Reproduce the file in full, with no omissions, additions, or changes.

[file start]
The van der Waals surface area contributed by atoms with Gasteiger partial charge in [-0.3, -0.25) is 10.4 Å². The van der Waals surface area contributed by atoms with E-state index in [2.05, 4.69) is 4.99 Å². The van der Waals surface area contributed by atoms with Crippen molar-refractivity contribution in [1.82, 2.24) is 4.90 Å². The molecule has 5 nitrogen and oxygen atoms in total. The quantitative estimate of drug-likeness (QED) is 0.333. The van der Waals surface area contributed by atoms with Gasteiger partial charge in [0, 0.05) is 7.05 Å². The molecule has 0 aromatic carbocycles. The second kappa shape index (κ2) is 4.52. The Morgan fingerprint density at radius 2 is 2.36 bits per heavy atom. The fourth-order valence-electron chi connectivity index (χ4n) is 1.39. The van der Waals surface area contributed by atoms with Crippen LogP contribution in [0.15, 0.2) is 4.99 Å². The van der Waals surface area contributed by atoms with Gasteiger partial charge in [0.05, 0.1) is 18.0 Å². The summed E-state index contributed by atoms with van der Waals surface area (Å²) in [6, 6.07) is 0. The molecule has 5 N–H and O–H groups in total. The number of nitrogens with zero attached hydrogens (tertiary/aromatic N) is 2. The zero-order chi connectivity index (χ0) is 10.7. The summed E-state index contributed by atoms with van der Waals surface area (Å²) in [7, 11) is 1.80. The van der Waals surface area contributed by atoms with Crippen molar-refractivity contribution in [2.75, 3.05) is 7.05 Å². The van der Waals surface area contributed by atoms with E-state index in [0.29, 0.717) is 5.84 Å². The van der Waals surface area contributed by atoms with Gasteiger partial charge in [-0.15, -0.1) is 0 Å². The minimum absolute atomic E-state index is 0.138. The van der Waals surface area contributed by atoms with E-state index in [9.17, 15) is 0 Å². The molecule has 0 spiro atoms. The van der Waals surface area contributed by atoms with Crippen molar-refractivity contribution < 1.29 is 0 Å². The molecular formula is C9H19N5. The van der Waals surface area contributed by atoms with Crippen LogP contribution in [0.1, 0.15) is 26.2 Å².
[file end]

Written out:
The van der Waals surface area contributed by atoms with Gasteiger partial charge in [-0.3, -0.25) is 10.4 Å². The van der Waals surface area contributed by atoms with E-state index in [2.05, 4.69) is 4.99 Å². The van der Waals surface area contributed by atoms with Crippen molar-refractivity contribution in [1.82, 2.24) is 4.90 Å². The molecule has 5 nitrogen and oxygen atoms in total. The quantitative estimate of drug-likeness (QED) is 0.333. The van der Waals surface area contributed by atoms with Gasteiger partial charge in [0, 0.05) is 7.05 Å². The molecule has 0 aromatic carbocycles. The second kappa shape index (κ2) is 4.52. The Morgan fingerprint density at radius 2 is 2.36 bits per heavy atom. The fourth-order valence-electron chi connectivity index (χ4n) is 1.39. The van der Waals surface area contributed by atoms with Crippen LogP contribution in [0.15, 0.2) is 4.99 Å². The van der Waals surface area contributed by atoms with Gasteiger partial charge in [0.05, 0.1) is 18.0 Å². The summed E-state index contributed by atoms with van der Waals surface area (Å²) in [6, 6.07) is 0. The molecule has 5 N–H and O–H groups in total. The number of nitrogens with zero attached hydrogens (tertiary/aromatic N) is 2. The zero-order chi connectivity index (χ0) is 10.7. The summed E-state index contributed by atoms with van der Waals surface area (Å²) in [7, 11) is 1.80. The van der Waals surface area contributed by atoms with Crippen molar-refractivity contribution in [2.75, 3.05) is 7.05 Å². The van der Waals surface area contributed by atoms with E-state index in [0.29, 0.717) is 5.84 Å². The van der Waals surface area contributed by atoms with Gasteiger partial charge in [-0.15, -0.1) is 0 Å². The minimum absolute atomic E-state index is 0.138. The van der Waals surface area contributed by atoms with E-state index in [9.17, 15) is 0 Å². The molecule has 0 spiro atoms. The van der Waals surface area contributed by atoms with Crippen molar-refractivity contribution < 1.29 is 0 Å². The molecular formula is C9H19N5. The van der Waals surface area contributed by atoms with Crippen LogP contribution in [0.1, 0.15) is 26.2 Å².